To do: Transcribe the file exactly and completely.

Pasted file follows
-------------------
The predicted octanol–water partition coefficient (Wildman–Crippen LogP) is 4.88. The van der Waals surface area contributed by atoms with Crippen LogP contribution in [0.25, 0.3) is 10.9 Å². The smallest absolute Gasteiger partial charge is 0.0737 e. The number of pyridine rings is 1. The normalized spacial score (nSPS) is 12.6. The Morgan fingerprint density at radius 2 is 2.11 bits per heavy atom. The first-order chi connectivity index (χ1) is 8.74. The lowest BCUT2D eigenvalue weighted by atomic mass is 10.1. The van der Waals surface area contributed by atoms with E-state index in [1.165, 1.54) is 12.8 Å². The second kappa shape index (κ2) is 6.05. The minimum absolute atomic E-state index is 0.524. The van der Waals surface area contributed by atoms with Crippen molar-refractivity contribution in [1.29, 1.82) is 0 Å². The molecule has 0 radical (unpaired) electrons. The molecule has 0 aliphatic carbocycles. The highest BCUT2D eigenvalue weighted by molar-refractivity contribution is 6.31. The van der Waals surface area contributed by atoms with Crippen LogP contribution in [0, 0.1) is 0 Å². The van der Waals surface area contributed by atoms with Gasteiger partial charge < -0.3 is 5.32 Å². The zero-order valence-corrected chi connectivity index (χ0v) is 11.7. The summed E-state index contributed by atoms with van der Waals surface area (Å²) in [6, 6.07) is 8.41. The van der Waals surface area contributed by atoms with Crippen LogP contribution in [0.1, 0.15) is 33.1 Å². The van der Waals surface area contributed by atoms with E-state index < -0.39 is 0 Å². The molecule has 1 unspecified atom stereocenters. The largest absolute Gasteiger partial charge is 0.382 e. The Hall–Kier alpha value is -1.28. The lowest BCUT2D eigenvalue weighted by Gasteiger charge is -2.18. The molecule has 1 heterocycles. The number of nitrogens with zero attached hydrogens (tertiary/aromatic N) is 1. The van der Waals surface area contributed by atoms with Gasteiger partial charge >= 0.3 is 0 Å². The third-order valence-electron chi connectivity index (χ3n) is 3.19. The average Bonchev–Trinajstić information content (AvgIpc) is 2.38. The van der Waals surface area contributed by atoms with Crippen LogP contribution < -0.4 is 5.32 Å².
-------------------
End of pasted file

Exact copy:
The predicted octanol–water partition coefficient (Wildman–Crippen LogP) is 4.88. The van der Waals surface area contributed by atoms with Crippen LogP contribution in [0.25, 0.3) is 10.9 Å². The smallest absolute Gasteiger partial charge is 0.0737 e. The number of pyridine rings is 1. The normalized spacial score (nSPS) is 12.6. The Morgan fingerprint density at radius 2 is 2.11 bits per heavy atom. The first-order chi connectivity index (χ1) is 8.74. The lowest BCUT2D eigenvalue weighted by atomic mass is 10.1. The van der Waals surface area contributed by atoms with E-state index in [1.165, 1.54) is 12.8 Å². The second kappa shape index (κ2) is 6.05. The minimum absolute atomic E-state index is 0.524. The van der Waals surface area contributed by atoms with Crippen molar-refractivity contribution in [1.29, 1.82) is 0 Å². The molecule has 0 radical (unpaired) electrons. The molecule has 0 aliphatic carbocycles. The highest BCUT2D eigenvalue weighted by molar-refractivity contribution is 6.31. The van der Waals surface area contributed by atoms with Crippen LogP contribution in [0, 0.1) is 0 Å². The van der Waals surface area contributed by atoms with Gasteiger partial charge < -0.3 is 5.32 Å². The zero-order valence-corrected chi connectivity index (χ0v) is 11.7. The summed E-state index contributed by atoms with van der Waals surface area (Å²) in [6, 6.07) is 8.41. The van der Waals surface area contributed by atoms with Crippen LogP contribution in [0.1, 0.15) is 33.1 Å². The van der Waals surface area contributed by atoms with E-state index < -0.39 is 0 Å². The molecule has 1 unspecified atom stereocenters. The largest absolute Gasteiger partial charge is 0.382 e. The Hall–Kier alpha value is -1.28. The lowest BCUT2D eigenvalue weighted by Gasteiger charge is -2.18. The molecule has 1 heterocycles. The number of nitrogens with zero attached hydrogens (tertiary/aromatic N) is 1. The van der Waals surface area contributed by atoms with Gasteiger partial charge >= 0.3 is 0 Å². The third-order valence-electron chi connectivity index (χ3n) is 3.19. The average Bonchev–Trinajstić information content (AvgIpc) is 2.38. The van der Waals surface area contributed by atoms with Crippen LogP contribution < -0.4 is 5.32 Å².